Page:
“I can say that WAMP did a lot to bring the designers out of their studios and into the open – it looked quite good when they were all together in one place,” she says with a smile, recalling that first event in July 2006 when many of the 35 designers present sold out.
WAMP now works with some 700 makers of everything from clothes to chocolate, wine to toys, who take turns to sell their creations; up to 100 of them are present each Sunday.
New up-market venue
WAMP’s new venue is a 4,000 square meter multi-level shopping mall in a recently refurbished historical building on Váci utca. The shop units are empty for the time being, but the narrow corridors have been filled with the WAMP stalls every Sunday since February this year.
Regular fairs and the up-market venue are part of the development agenda, as is a move to focus each week on one “sector” of WAMP’s ever-expanding range of offerings, whether it be fashion, gastronomy or things for children.
Designers and craft-makers see WAMP not only as a place to sell their wares, but also as a major platform for marketing.
“If I wanted to put an advert in the paper it might cost me a few hundred thousand forints,” says Viktória Tisza, who sells flower-patterned swimwear for women.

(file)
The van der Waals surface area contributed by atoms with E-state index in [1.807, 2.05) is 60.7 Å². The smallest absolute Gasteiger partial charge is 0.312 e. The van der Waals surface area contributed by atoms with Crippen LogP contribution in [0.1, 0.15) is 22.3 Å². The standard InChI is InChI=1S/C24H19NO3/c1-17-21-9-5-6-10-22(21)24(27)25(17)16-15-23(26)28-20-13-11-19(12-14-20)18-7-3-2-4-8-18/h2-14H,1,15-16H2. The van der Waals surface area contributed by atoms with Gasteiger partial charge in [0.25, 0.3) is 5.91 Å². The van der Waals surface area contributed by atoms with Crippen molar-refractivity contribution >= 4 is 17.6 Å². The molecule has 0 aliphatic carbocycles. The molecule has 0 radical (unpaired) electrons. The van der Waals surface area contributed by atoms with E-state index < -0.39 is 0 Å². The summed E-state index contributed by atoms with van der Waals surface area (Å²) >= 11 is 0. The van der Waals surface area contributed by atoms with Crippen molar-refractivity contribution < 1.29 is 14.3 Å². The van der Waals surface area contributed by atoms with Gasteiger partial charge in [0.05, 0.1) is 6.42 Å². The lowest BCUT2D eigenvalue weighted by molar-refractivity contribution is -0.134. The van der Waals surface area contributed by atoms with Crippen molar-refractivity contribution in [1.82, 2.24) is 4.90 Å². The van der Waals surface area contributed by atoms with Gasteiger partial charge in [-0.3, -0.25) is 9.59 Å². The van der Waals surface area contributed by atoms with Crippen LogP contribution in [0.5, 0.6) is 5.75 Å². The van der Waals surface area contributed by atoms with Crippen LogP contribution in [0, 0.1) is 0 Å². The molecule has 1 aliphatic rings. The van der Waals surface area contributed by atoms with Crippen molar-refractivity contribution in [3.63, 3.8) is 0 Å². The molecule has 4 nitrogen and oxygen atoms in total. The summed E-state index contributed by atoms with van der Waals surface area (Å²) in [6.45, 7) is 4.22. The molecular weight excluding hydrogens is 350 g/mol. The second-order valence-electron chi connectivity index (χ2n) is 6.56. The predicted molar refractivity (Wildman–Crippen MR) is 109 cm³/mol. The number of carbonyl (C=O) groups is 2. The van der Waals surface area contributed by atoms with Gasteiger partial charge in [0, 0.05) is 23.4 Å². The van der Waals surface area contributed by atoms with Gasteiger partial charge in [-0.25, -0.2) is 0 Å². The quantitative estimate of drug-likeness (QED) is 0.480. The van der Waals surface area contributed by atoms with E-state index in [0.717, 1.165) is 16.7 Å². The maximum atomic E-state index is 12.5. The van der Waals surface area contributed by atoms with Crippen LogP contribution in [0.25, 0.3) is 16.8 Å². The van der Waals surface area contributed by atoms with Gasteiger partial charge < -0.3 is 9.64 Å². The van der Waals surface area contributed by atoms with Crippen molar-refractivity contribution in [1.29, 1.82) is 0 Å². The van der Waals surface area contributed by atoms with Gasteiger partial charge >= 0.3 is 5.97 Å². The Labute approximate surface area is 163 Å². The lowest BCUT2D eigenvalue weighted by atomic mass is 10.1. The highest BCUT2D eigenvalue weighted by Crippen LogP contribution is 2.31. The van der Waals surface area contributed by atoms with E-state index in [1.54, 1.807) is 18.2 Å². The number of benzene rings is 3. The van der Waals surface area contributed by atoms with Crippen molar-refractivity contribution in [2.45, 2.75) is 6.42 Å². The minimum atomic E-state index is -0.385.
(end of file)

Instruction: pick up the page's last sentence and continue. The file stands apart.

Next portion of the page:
“For me it is well worth coming here, even if sales only cover the rent I pay for my stand, because I get to be known.”
Krisztina Csősz, who makes earrings, necklaces and rings from colorful beads and crocheted lace, sells well enough to justify the trip into Budapest from her home in Szentendre.
“There are many foreigners here and that’s good. Hungarian customers like to buy the cheaper things. Now I make these rings, which cost only HUF 1,500, and they are popular with Hungarians. People like to buy something – instead of an ice-cream, they buy my rings.”
Marcus Goldson, a foreign artist based in Budapest who sells his poignant and colorful depictions of Budapest street-life and the places he travels to, talks with admiration of WAMP.
“It’s bigger and more professionally run” than it used to be, he says, although he adds that he misses the more rough-and-ready market-feel of the previous venue at Millenáris.
“This is a great building but people preferred being at the other location because it was more of a market space, you could leave the kids in the middle and wander off in any direction.”
The good news for Goldson and many of his fellow artists is that WAMP will move outdoors again during the summer months to Erzsébet tér, where the fair can attract as many as 13,000 visitors in one day.
Perhaps a larger concern for Gerendai and his fellow WAMP owners is whether this distinctive Budapest brand will translate abroad: they hope to introduce it to Vienna in the summer and Bratislava this fall.
“WAMP was a good idea at the right time and in the right place,” says Gerendai.
“These kind of design products are increasingly trendy; the problem, of course, is the recent economic crisis. This is why we are looking at other markets where people might have more money to spend on design.”
By Andreea Anca